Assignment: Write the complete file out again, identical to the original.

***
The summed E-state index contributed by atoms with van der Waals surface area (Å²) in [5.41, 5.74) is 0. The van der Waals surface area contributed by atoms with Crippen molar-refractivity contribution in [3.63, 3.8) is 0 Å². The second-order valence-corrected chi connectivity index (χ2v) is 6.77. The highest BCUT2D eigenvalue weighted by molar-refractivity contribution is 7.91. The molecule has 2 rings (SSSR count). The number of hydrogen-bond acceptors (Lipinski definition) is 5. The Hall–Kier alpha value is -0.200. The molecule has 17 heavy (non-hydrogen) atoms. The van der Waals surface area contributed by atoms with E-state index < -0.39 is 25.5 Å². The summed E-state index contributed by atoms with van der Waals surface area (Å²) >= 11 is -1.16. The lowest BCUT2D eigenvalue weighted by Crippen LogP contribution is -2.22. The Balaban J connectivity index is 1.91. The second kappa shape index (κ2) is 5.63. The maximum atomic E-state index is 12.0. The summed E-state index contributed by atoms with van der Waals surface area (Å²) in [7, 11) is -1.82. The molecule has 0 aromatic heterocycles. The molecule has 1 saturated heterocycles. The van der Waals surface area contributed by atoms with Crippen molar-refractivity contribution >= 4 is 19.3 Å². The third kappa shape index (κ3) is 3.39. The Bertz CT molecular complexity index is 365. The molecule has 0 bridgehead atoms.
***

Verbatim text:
The summed E-state index contributed by atoms with van der Waals surface area (Å²) in [5.41, 5.74) is 0. The van der Waals surface area contributed by atoms with Crippen molar-refractivity contribution in [3.63, 3.8) is 0 Å². The second-order valence-corrected chi connectivity index (χ2v) is 6.77. The highest BCUT2D eigenvalue weighted by molar-refractivity contribution is 7.91. The molecule has 2 rings (SSSR count). The number of hydrogen-bond acceptors (Lipinski definition) is 5. The Hall–Kier alpha value is -0.200. The molecule has 17 heavy (non-hydrogen) atoms. The van der Waals surface area contributed by atoms with E-state index < -0.39 is 25.5 Å². The summed E-state index contributed by atoms with van der Waals surface area (Å²) >= 11 is -1.16. The lowest BCUT2D eigenvalue weighted by Crippen LogP contribution is -2.22. The Balaban J connectivity index is 1.91. The second kappa shape index (κ2) is 5.63. The maximum atomic E-state index is 12.0. The summed E-state index contributed by atoms with van der Waals surface area (Å²) in [7, 11) is -1.82. The molecule has 0 aromatic heterocycles. The molecule has 1 saturated heterocycles. The van der Waals surface area contributed by atoms with Crippen molar-refractivity contribution >= 4 is 19.3 Å². The third kappa shape index (κ3) is 3.39. The Bertz CT molecular complexity index is 365. The molecule has 0 bridgehead atoms.